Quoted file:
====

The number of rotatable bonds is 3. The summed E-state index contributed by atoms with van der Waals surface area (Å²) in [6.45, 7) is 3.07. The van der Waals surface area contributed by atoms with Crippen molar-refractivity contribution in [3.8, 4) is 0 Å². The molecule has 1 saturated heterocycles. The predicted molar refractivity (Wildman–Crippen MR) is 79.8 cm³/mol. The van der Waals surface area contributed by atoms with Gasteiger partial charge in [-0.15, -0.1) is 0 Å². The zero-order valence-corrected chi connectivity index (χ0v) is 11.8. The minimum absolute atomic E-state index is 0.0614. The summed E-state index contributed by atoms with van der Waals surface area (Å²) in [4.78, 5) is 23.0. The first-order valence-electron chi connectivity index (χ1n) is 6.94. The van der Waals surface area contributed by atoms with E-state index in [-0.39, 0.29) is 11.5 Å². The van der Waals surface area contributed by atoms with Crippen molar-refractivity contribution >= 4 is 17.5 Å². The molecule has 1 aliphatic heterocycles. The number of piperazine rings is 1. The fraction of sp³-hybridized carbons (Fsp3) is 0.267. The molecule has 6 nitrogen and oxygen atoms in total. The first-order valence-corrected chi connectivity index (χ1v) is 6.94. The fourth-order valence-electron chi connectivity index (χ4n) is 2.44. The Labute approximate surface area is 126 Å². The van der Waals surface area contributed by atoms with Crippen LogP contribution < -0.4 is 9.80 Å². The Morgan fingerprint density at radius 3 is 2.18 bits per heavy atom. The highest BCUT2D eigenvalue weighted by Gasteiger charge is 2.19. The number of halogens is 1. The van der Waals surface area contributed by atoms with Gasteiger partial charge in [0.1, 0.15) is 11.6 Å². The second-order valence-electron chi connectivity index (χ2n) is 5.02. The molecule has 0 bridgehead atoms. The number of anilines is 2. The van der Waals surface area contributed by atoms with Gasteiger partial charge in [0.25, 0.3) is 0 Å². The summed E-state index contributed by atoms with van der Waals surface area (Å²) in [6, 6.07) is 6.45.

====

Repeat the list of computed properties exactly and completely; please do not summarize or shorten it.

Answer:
The number of rotatable bonds is 3. The summed E-state index contributed by atoms with van der Waals surface area (Å²) in [6.45, 7) is 3.07. The van der Waals surface area contributed by atoms with Crippen molar-refractivity contribution in [3.8, 4) is 0 Å². The molecule has 1 saturated heterocycles. The predicted molar refractivity (Wildman–Crippen MR) is 79.8 cm³/mol. The van der Waals surface area contributed by atoms with Gasteiger partial charge in [-0.15, -0.1) is 0 Å². The zero-order valence-corrected chi connectivity index (χ0v) is 11.8. The minimum absolute atomic E-state index is 0.0614. The summed E-state index contributed by atoms with van der Waals surface area (Å²) in [4.78, 5) is 23.0. The first-order valence-electron chi connectivity index (χ1n) is 6.94. The van der Waals surface area contributed by atoms with E-state index in [-0.39, 0.29) is 11.5 Å². The van der Waals surface area contributed by atoms with Crippen molar-refractivity contribution >= 4 is 17.5 Å². The molecule has 1 aliphatic heterocycles. The number of piperazine rings is 1. The fraction of sp³-hybridized carbons (Fsp3) is 0.267. The molecule has 6 nitrogen and oxygen atoms in total. The first-order valence-corrected chi connectivity index (χ1v) is 6.94. The fourth-order valence-electron chi connectivity index (χ4n) is 2.44. The Labute approximate surface area is 126 Å². The van der Waals surface area contributed by atoms with Crippen LogP contribution < -0.4 is 9.80 Å². The Morgan fingerprint density at radius 3 is 2.18 bits per heavy atom. The highest BCUT2D eigenvalue weighted by Gasteiger charge is 2.19. The number of halogens is 1. The van der Waals surface area contributed by atoms with Gasteiger partial charge in [0.1, 0.15) is 11.6 Å². The second-order valence-electron chi connectivity index (χ2n) is 5.02. The molecule has 0 bridgehead atoms. The number of anilines is 2. The van der Waals surface area contributed by atoms with Gasteiger partial charge in [0.25, 0.3) is 0 Å². The summed E-state index contributed by atoms with van der Waals surface area (Å²) in [6, 6.07) is 6.45.